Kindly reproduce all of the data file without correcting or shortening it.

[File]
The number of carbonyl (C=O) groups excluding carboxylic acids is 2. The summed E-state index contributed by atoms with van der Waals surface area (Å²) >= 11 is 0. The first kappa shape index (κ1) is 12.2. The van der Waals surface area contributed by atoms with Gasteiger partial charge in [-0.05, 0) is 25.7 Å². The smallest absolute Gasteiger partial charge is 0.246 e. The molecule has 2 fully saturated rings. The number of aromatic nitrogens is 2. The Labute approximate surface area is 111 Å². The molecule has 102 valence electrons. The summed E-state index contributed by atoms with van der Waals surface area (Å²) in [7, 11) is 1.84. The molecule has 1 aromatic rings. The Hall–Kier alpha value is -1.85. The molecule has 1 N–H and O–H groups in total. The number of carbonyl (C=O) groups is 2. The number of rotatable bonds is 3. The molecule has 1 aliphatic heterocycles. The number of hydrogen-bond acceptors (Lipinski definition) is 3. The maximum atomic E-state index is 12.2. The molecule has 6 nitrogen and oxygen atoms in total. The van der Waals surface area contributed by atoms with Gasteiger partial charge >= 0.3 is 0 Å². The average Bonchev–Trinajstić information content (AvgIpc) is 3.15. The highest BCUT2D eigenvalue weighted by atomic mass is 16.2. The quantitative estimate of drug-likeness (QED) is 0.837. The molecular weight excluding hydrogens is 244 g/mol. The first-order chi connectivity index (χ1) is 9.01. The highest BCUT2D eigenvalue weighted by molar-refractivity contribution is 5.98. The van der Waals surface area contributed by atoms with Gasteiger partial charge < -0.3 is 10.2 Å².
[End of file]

The number of carbonyl (C=O) groups excluding carboxylic acids is 2. The summed E-state index contributed by atoms with van der Waals surface area (Å²) >= 11 is 0. The first kappa shape index (κ1) is 12.2. The van der Waals surface area contributed by atoms with Gasteiger partial charge in [-0.05, 0) is 25.7 Å². The smallest absolute Gasteiger partial charge is 0.246 e. The molecule has 2 fully saturated rings. The number of aromatic nitrogens is 2. The Labute approximate surface area is 111 Å². The molecule has 102 valence electrons. The summed E-state index contributed by atoms with van der Waals surface area (Å²) in [7, 11) is 1.84. The molecule has 1 aromatic rings. The Hall–Kier alpha value is -1.85. The molecule has 1 N–H and O–H groups in total. The number of carbonyl (C=O) groups is 2. The number of rotatable bonds is 3. The molecule has 1 aliphatic heterocycles. The number of hydrogen-bond acceptors (Lipinski definition) is 3. The maximum atomic E-state index is 12.2. The molecule has 6 nitrogen and oxygen atoms in total. The van der Waals surface area contributed by atoms with Gasteiger partial charge >= 0.3 is 0 Å². The average Bonchev–Trinajstić information content (AvgIpc) is 3.15. The highest BCUT2D eigenvalue weighted by atomic mass is 16.2. The quantitative estimate of drug-likeness (QED) is 0.837. The molecular weight excluding hydrogens is 244 g/mol. The first-order chi connectivity index (χ1) is 9.01. The highest BCUT2D eigenvalue weighted by molar-refractivity contribution is 5.98. The van der Waals surface area contributed by atoms with Gasteiger partial charge < -0.3 is 10.2 Å².